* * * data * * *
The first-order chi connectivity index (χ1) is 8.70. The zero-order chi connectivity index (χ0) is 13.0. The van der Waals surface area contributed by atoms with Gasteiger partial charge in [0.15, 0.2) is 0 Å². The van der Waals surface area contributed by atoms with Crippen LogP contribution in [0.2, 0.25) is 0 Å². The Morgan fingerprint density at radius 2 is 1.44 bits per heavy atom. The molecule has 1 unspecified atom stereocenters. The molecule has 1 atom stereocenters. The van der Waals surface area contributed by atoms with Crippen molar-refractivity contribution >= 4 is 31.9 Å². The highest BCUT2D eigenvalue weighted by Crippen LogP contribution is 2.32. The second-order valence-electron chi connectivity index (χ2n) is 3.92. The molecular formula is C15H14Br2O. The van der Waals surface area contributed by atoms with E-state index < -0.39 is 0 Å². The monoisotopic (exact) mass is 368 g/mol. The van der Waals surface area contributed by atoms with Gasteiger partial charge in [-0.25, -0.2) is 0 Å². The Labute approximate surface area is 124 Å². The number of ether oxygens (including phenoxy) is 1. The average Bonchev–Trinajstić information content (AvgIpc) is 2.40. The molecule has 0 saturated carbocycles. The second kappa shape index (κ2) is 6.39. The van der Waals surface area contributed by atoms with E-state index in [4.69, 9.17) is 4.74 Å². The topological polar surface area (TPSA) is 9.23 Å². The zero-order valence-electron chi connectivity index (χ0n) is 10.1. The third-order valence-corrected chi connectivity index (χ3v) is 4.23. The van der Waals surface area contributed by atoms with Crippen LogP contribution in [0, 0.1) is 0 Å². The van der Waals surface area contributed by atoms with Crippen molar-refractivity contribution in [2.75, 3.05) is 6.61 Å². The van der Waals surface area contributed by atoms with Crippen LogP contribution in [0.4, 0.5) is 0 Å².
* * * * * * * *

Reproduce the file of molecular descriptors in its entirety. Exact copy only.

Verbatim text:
The first-order chi connectivity index (χ1) is 8.70. The zero-order chi connectivity index (χ0) is 13.0. The van der Waals surface area contributed by atoms with Gasteiger partial charge in [0.15, 0.2) is 0 Å². The van der Waals surface area contributed by atoms with Crippen LogP contribution in [0.2, 0.25) is 0 Å². The Morgan fingerprint density at radius 2 is 1.44 bits per heavy atom. The molecule has 1 unspecified atom stereocenters. The molecule has 1 atom stereocenters. The van der Waals surface area contributed by atoms with Crippen molar-refractivity contribution >= 4 is 31.9 Å². The highest BCUT2D eigenvalue weighted by Crippen LogP contribution is 2.32. The second-order valence-electron chi connectivity index (χ2n) is 3.92. The molecular formula is C15H14Br2O. The van der Waals surface area contributed by atoms with E-state index < -0.39 is 0 Å². The monoisotopic (exact) mass is 368 g/mol. The van der Waals surface area contributed by atoms with Gasteiger partial charge in [-0.25, -0.2) is 0 Å². The Labute approximate surface area is 124 Å². The number of ether oxygens (including phenoxy) is 1. The average Bonchev–Trinajstić information content (AvgIpc) is 2.40. The molecule has 0 saturated carbocycles. The second kappa shape index (κ2) is 6.39. The van der Waals surface area contributed by atoms with E-state index in [4.69, 9.17) is 4.74 Å². The topological polar surface area (TPSA) is 9.23 Å². The zero-order valence-electron chi connectivity index (χ0n) is 10.1. The third-order valence-corrected chi connectivity index (χ3v) is 4.23. The van der Waals surface area contributed by atoms with Crippen LogP contribution in [0, 0.1) is 0 Å². The van der Waals surface area contributed by atoms with Crippen molar-refractivity contribution in [2.75, 3.05) is 6.61 Å². The van der Waals surface area contributed by atoms with Crippen LogP contribution in [0.4, 0.5) is 0 Å².